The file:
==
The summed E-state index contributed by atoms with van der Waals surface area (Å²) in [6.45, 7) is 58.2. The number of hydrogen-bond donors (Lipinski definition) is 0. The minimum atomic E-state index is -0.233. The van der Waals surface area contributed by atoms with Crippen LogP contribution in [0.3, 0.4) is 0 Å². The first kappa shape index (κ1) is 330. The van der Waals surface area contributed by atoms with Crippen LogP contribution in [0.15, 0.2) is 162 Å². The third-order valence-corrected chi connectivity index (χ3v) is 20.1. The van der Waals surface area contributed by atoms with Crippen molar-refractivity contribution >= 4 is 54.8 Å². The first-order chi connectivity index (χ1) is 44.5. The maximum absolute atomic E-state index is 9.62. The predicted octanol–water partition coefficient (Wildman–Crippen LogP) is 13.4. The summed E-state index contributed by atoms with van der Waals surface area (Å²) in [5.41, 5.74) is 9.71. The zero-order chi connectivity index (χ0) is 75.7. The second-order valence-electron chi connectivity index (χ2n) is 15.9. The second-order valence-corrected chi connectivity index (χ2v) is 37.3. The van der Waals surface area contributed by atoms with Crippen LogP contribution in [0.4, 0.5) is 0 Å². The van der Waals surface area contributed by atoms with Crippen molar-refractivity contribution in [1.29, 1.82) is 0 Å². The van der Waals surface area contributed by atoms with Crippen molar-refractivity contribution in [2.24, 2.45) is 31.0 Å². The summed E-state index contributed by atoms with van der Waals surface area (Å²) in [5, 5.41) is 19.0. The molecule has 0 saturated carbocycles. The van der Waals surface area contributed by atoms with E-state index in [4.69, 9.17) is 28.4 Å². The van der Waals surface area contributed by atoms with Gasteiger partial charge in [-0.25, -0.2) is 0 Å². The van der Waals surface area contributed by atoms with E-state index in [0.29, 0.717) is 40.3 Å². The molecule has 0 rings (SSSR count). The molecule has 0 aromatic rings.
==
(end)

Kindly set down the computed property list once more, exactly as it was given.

The summed E-state index contributed by atoms with van der Waals surface area (Å²) in [6.45, 7) is 58.2. The number of hydrogen-bond donors (Lipinski definition) is 0. The minimum atomic E-state index is -0.233. The van der Waals surface area contributed by atoms with Crippen LogP contribution in [0.3, 0.4) is 0 Å². The first kappa shape index (κ1) is 330. The van der Waals surface area contributed by atoms with Crippen LogP contribution in [0.15, 0.2) is 162 Å². The third-order valence-corrected chi connectivity index (χ3v) is 20.1. The van der Waals surface area contributed by atoms with Crippen molar-refractivity contribution >= 4 is 54.8 Å². The first-order chi connectivity index (χ1) is 44.5. The maximum absolute atomic E-state index is 9.62. The predicted octanol–water partition coefficient (Wildman–Crippen LogP) is 13.4. The summed E-state index contributed by atoms with van der Waals surface area (Å²) in [5.41, 5.74) is 9.71. The zero-order chi connectivity index (χ0) is 75.7. The second-order valence-electron chi connectivity index (χ2n) is 15.9. The second-order valence-corrected chi connectivity index (χ2v) is 37.3. The van der Waals surface area contributed by atoms with Crippen LogP contribution in [0.4, 0.5) is 0 Å². The van der Waals surface area contributed by atoms with Crippen molar-refractivity contribution in [1.29, 1.82) is 0 Å². The van der Waals surface area contributed by atoms with Crippen molar-refractivity contribution in [2.24, 2.45) is 31.0 Å². The summed E-state index contributed by atoms with van der Waals surface area (Å²) in [5, 5.41) is 19.0. The molecule has 0 saturated carbocycles. The van der Waals surface area contributed by atoms with E-state index in [4.69, 9.17) is 28.4 Å². The van der Waals surface area contributed by atoms with Gasteiger partial charge in [-0.25, -0.2) is 0 Å². The van der Waals surface area contributed by atoms with E-state index in [0.29, 0.717) is 40.3 Å². The molecule has 0 rings (SSSR count). The molecule has 0 aromatic rings.